In the Rio Mantaro valley, I stopped opposite a restaurant to eat a snack. The woman across the way started up a friendly conversation with the usual questions. We eventually waved goodbye and I rode on, stopping about five miles later for a photo of some decorated donkeys. At the same moment, a cyclist came up from behind me, panting furiously and sweating from below her baseball cap. It was the same women who I’d spoken with at the restaurant. She had grown up in the valley, in the village of about 70 people, had learned to cycle in a high school class (I’d love to teach that class), but had never been on a bike down the only road through town. She told me she “didn’t get my name” and so had quickly borrowed the much-too-large bike from her neighbor and had ridden off after me. She said she wanted to keep on riding with me until I reached the big climb that lay ahead. Vanessa was her name, 22 years old and the youngest of ten children. Her company, and the fact that she was riding her first ride with me, was really, really cool. After a snack of bread, cheese and peach juice together with an old woman who appeared with a bundle of wood from the river below, Vanessa turned around after nearly 10 miles to catch a ride with a truck back home. I’d bet that had I been cycling together with a gigantic gringo man, she would have thought twice before riding after me.
I’d say the most difficult part about riding solo is once I get off the bike. Eating alone in a restaurant – although I am often invited into a conversation – the sights of children lighting firecrackers (and throwing them at each other), of herders knitting legwarmers, of men trying to figure out how exactly to get the bull in the truck or the truck over the half-constructed bridge, are all experiences that I find myself wanting to share. When I see a car drive by and think it has a Christmas tree tied to the roof only to realize that it is a huge bundle of alfalfa, I wish for someone there to laugh at the mistake.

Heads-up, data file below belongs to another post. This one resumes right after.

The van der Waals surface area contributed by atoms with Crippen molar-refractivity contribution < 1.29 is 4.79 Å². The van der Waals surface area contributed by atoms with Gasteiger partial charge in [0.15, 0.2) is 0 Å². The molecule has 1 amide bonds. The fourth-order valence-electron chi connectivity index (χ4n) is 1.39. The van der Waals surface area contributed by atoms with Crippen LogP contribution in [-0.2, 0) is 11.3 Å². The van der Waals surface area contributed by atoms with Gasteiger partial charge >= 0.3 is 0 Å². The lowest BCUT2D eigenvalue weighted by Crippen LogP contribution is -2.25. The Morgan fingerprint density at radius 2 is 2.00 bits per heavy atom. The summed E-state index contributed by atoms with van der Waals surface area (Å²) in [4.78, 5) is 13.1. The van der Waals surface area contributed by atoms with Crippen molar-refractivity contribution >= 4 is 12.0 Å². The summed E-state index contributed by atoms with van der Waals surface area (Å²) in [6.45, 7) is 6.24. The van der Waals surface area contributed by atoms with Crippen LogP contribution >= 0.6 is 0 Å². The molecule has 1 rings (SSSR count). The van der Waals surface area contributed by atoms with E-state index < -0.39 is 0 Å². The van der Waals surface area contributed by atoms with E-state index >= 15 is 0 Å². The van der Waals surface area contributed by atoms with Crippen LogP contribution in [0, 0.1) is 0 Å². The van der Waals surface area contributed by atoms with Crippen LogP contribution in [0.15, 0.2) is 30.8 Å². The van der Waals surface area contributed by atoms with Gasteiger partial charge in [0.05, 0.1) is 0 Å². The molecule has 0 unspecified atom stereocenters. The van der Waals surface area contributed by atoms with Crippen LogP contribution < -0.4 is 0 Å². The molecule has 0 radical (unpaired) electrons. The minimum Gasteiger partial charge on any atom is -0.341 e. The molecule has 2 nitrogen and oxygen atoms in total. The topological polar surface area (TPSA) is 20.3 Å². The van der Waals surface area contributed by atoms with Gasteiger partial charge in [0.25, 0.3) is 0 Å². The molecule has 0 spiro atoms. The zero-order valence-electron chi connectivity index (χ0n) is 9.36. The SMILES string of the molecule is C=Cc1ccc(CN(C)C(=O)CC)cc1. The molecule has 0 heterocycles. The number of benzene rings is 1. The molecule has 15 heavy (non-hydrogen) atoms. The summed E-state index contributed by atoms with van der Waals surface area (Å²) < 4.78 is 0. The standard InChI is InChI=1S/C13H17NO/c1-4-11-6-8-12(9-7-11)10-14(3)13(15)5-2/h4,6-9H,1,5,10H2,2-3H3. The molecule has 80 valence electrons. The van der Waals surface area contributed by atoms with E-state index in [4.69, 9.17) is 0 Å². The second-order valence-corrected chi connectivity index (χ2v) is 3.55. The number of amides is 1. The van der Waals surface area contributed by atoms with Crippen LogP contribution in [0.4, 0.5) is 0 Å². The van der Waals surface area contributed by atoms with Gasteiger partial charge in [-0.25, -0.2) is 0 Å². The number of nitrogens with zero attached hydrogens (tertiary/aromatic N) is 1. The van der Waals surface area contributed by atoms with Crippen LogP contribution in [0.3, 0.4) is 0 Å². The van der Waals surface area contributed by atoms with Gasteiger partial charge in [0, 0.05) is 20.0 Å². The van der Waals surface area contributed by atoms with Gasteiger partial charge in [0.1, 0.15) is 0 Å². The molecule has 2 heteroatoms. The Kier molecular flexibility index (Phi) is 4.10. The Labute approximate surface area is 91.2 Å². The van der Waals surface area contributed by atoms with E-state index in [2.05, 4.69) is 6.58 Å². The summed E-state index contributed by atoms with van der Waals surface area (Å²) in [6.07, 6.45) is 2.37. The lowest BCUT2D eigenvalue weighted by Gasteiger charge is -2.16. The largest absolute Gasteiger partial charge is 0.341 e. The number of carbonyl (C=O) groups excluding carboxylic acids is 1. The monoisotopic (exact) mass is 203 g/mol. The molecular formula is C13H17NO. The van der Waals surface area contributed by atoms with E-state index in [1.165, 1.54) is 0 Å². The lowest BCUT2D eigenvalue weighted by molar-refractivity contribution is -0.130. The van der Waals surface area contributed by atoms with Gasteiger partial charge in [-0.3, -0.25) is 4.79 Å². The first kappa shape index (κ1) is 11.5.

It is an exciting time to be in Peru. The country is experiencing ten years of economic success after the corrupt history of former president (dictator) Alberto Fujimori. Governmental support of infrastructure is being “decentralized”, that is, moving outside of Lima, and it seems that every other major town is under renovation. Mario Vargas Llosa has won the first Nobel Prize in Literature for the country. I have been told that there is a new sense of Peruvian pride that has been absent for a while. Although I also hear that their futbol team is nothing to shout about. The media here, too, are mesmerized by Julian Assange and in particular the cables released on Fidel Castro’s health condition.
And, as it turns out, the best news of all: On New Years, I will be together with the most wonderful person in the whole, wide world: my mother in person!!! She, (in her recently retired bliss) has agreed to fly to Cuzco, Peru, on the 29th of December, where we will spend two weeks exploring the Sacred Urubamba Valley. Now I just have to get there by bike in under two weeks, with no paved roads until the last 100 miles and four passes of over 13,000 feet. And enjoy myself doing it.
I wish I had exciting stories to tell you of carrying my bike through llama-infested rivers and dogs chewing their way through my panniers and activating my emergency beacon, but have no such stories to tell. Instead, I am having a grand and relatively peaceful time. Well, except one evening, when I was getting the occasional whiff of urine in my “hotel” room until I noticed a bucket in the corner filled with just that, which I promptly, and with various noises of disgust, brought outside and into the outhouse. It seems the worse the accommodation, the nicer the people though.